The Lib Dem leadership’s lack of any policy on local development planning is an ongoing scandal, consistent with what the recent Solace review denounced as the council’s overall “lack of strategic direction.”

Wisley’s owners, Taylor Wimpey, belong to a greedy oligopoly of big housebuilders who conspire against the public to manipulate the property market. Their deep pockets and years of dishonest PR, political cronyism and local state capture has once again trumped unanimous public resistance.

The appeal decision is a bad one and will do nothing to curtail local housing demand or prices.

Sadly, gone for ever is the chance to preserve the Wisley site for the benefit of the community and the natural environment.

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Responses to Letter: The Wisley Appeal Decision Is a Bad One

  1. RWL Davies Reply

    May 26, 2024 at 1:42 pm

    The Wisley site was set for development ever since it ceased to be a working airfield and aeroplane servicing facility and the M25 arrived next door.

  2. Valerie Thompson Reply

    May 27, 2024 at 10:21 am

    But in fact, when the land was requisitioned during the war, promises were made to return the land for agricultural use after hostilities ceased. The airstrip continued in use for testing aeroplanes into the 1950s but no-one ever removed the hardstanding and concrete runway afterwards. There was never any suggestion that the land should be used for housing until it was sold to determined developers.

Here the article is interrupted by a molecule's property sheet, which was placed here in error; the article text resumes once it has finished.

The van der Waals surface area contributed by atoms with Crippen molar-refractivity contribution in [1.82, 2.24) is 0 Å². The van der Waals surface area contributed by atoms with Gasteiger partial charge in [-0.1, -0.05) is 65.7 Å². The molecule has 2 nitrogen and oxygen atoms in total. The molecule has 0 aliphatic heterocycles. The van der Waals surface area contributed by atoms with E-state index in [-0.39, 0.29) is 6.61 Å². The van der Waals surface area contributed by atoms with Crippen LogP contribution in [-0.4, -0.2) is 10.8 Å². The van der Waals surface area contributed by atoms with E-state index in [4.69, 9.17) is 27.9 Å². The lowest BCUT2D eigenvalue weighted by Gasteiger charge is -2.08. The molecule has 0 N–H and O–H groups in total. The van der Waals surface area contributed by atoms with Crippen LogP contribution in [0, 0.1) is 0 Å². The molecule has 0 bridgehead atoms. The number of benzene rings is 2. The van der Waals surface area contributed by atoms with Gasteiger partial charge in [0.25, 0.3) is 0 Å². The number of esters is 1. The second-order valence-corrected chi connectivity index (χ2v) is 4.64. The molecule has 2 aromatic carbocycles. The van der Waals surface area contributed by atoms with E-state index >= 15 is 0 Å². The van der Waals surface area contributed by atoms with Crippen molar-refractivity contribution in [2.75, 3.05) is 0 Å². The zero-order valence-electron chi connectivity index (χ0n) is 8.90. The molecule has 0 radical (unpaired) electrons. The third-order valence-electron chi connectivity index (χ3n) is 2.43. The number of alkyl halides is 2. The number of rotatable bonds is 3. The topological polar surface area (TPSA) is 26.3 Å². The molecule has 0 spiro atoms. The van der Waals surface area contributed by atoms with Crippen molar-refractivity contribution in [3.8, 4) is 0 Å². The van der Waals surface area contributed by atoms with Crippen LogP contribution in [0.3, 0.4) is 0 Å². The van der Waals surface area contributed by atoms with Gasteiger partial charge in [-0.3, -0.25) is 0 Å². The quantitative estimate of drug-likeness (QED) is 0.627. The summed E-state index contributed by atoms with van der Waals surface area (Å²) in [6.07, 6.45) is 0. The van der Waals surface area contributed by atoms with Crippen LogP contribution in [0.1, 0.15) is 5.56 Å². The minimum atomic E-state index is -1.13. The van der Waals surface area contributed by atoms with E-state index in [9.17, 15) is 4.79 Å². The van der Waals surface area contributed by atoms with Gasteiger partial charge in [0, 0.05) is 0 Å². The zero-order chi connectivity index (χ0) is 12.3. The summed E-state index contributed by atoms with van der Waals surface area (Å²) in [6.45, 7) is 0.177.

3. H Trevor Jones Reply

    May 28, 2024 at 5:31 pm

    I don’t know about the individuals and their politics referred to by David Roberts, so can’t comment on that, and to my knowledge I’ve never been country walking in the area to be developed, as I think the Surrey Hills is a much nicer area, nearer to home, for walking. So I can’t comment on the existing natural merits of the development area.

    But I do know that, although I’m sitting pretty, currently owning two properties in the South East, there’s a shortage of housing, making prices too expensive to buy for the average young person and making rents unduly expensive.

    So I ask the simple question of objectors: do you agree with me and, if so, where else in our vicinity would it be better to build an equivalent amount of housing?

    • Jules Cranwell Reply

      May 29, 2024 at 2:28 am

      Simple, brownfield first. This has never been properly explored in Guildford, by any party, because it isn’t what the developers want.

      • Paul Spooner Reply

        May 29, 2024 at 4:41 pm

        Absolutely untrue. Brownfield first was the priority in the Guildford Local Plan and most if not all local plans. However only brownfield that had been put forward for development during the plan period could be counted. The SHLAA [Strategic Housing Land Availability Assessment] was and remains important to local plan making and delivery under any administration.

        Paul Spooner is a former Conservative leader of Guildford Borough Council